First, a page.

Department of Mathematics, University of California, Berkeley
1999 Bowen lectures
Tuesday, November 9, 4:10pm-5:00pm
Reception in 1015 Evans following the lecture
Wednesday, November 10, 4:10pm-5:00pm
Thursday, November 11, 4:10pm-5:00pm
Cliff H. Taubes
Speculations about smooth 4-manifolds:
now we know just how little we know
Recent advances in our understanding of
smooth 4-dimensional manifolds have led us to the curious position of now
knowing just how little we know of 4-manifolds. After I tell you where
the boundary of our knowledge lies (an easy task), I will describe how we
got to this amusing state of affairs and outline some speculative
programs for pushing farther into the unknown.
Cliff Taubes grew up in Rochester, New York, received his
undergraduate education at Cornell University, and obtained a PhD in Physics
from Harvard University in 1980. After a three year postgraduate fellowship
at the Harvard Mathematics Department, he taught for two years at Berkeley,
and since 1985 has been a Professor of Mathematics at Harvard. His research
interests have been in the boundary lands between differential equations,
and low dimensional topology and geometry. He is the recipient of the Veblen
Prize of the American Mathematical Society and the Elie Cartan Prize of the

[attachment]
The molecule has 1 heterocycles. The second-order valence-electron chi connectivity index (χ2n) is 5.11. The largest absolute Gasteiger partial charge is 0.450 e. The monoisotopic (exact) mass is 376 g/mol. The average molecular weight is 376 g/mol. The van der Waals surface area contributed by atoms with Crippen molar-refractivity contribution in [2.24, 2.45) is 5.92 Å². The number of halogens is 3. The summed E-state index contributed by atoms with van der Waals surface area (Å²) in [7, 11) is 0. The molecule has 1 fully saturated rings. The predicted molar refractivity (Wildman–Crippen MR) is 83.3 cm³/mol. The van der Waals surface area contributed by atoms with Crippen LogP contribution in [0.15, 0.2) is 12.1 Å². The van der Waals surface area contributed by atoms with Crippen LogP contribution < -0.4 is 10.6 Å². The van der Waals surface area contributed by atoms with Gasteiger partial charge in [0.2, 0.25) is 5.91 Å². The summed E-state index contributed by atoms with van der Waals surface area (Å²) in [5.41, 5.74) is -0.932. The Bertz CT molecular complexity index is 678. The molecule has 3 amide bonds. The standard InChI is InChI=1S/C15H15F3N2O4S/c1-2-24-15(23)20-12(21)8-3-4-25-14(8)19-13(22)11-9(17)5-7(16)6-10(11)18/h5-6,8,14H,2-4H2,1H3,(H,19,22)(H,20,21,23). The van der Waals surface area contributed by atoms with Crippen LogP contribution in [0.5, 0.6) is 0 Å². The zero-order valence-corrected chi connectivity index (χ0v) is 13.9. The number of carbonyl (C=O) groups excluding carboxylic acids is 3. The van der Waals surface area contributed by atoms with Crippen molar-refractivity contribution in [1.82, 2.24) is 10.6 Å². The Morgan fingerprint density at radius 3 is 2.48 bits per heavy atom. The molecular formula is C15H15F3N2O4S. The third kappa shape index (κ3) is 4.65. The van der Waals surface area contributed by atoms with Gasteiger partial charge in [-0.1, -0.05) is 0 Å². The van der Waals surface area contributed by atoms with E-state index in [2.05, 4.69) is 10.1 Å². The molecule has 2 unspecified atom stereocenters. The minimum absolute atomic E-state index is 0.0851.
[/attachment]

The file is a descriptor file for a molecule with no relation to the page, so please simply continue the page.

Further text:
French Mathematical Society. He is also a member of both the American and
National Academy of Sciences. Recently, he was named the William Petschek
Professor of Mathematics at Harvard.
The Bowen Lectures were established by friends and colleagues
as a memorial to Rufus Bowen after his untimely death at age 31 in 1978.
Born in 1947 in Vallejo, California, Robert Edward (Rufus) Bowen was
awarded the AB with prizes for scholarship by the University of
California at Berkeley in 1967. His doctorate in Mathematics was
completed in Berkeley in 1970 under the direction of Stephen Smale.
In that year he was appointed to the faculty of the Department of
Mathematics at Berkeley. He was promoted to the rank of Professor in
Bowen worked in mathematical dynamics systems theory. His pioneering
studies of topological entropy, symbolic dynamics, Markov partitions,
and invariant measures are of lasting importance; much of today's
research is inspired by his ideas.
Each year the Department of Mathematics invites an outstanding
mathematician to deliver the Bowen Lectures on important topics of
Past Bowen lecturers
|1981-82  ||Dennis Sullivan
||1993-94  ||Alain Connes|
||1992-93||Israel M. Gelfond
Hendrik W. Lenstra, Jr., Chair, 1999 Bowen lecture committee
This page was last modified October 22, 1999.